Wednesday, August 19, 2015 by gmonews
The future of agriculture in Russia won’t involve genetically-modified organisms (GMOs), says the country’s Deputy Prime Minister Arkady Dvorkovich. In order to preserve the quality and integrity of its food supply, Russia plans to stick with growing methods that protect the soil and boost yields naturally, a move that Dvorkovich says will make his country’s food among the “cleanest in the world.”
Russia does not import GMOs like most of Europe currently does, nor does it grow them. Unlike the U.S., Russia has deep concerns about the safety of GMOs and has chosen to implement an extended moratorium on their use as it looks to other, safer technologies that don’t come with the risk of birth defects, endocrine disruption and cancer.
At the recent International Economic Forum in St. Petersburg, Dvorkovich told listeners that Russia has “chosen a different path,” and that the country “will not use these [GM] technologies” to boost agricultural production. The announcement coincides with statements made by Russian President Vladimir Putin back in 2014 about the need to “protect” Russian citizens against GMOs.
“We need to properly construct our work so that it is not contrary to our obligations under the WTO [World Trade Organization],” Putin stated. “But even with this in mind, we nevertheless have legitimate methods and instruments to protect our own market, and above all citizens.”
This is the type of thing Americans should be demanding from their own elected leaders — an emphasis on protecting people rather than corporate profits — but, alas, the United States looks at GMOs much differently. Regardless of all the safety risks involved, America’s political puppets believe that GMOs should continue to dominate the national food market without even being labeled.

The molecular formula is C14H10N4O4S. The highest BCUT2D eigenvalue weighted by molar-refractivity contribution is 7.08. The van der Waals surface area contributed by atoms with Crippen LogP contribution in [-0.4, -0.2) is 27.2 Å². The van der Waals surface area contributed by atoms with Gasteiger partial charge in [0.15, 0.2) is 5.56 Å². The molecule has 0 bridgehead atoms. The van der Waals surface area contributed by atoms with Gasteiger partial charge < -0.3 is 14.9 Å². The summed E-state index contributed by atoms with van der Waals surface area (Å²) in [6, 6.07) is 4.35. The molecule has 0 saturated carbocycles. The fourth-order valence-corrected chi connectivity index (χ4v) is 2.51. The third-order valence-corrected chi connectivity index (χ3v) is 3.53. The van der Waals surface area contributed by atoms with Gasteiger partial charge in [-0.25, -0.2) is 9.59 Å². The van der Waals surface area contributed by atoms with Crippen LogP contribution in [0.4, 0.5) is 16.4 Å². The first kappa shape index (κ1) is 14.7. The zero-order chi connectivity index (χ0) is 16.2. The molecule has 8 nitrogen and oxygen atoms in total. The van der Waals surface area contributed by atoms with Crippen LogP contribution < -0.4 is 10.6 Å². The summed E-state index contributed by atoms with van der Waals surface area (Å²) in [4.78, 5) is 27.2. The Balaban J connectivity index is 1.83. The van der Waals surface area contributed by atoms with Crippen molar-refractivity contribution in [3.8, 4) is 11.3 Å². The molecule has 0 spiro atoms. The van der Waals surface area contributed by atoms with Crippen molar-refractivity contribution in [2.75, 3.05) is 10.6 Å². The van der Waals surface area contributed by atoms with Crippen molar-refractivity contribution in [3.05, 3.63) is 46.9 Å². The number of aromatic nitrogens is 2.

Meanwhile, Russia is leading the way in ridding its land of toxic poisons, stressing the need for agricultural policies that take a precautionary approach to controversial modalities like biotechnology that involve artificial gene splicing and toxic pesticides. The Vice President of Russia’s National Association for Genetic Safety, Irina Ermakova, had this to say recently about the issue:
“It has been proven that not only in Russia, but also in many other countries in the world, GMOs are dangerous. Consumption and use of GMOs obtained in such way can lead to tumors, cancers and obesity among animals.”
Russian Prime Minister Dmitri Medvedev also made global headlines last year when he announced that Russia would no longer import any GMO products, boldly proclaiming that Russia has more than enough land and resources to produce organic food safely and cleanly without the need for corporate-owned, bio-pirated GMOs seeds and their corresponding growth chemicals.
He stated, as quoted by RT.com, “If the Americans like to eat GMO products, let them eat it then. We don’t need to do that; we have enough space and opportunities to produce organic food.”
With all this in mind, the American media’s “Russia is evil” ruse becomes increasingly less convincing. Americans would be hard-pressed to ever have a politician stand up against GMOs like Russia’s leaders have, and yet they’re the “bad guys” and we’re the “good guys”? Perhaps it’s time for more Americans to reevaluate who’s really calling the shots in the “land of the free” and what their motivation might be to vilify a country that has chosen to reject bio-piracy and uphold true, free-market agriculture in the interest of public health and national sovereignty.
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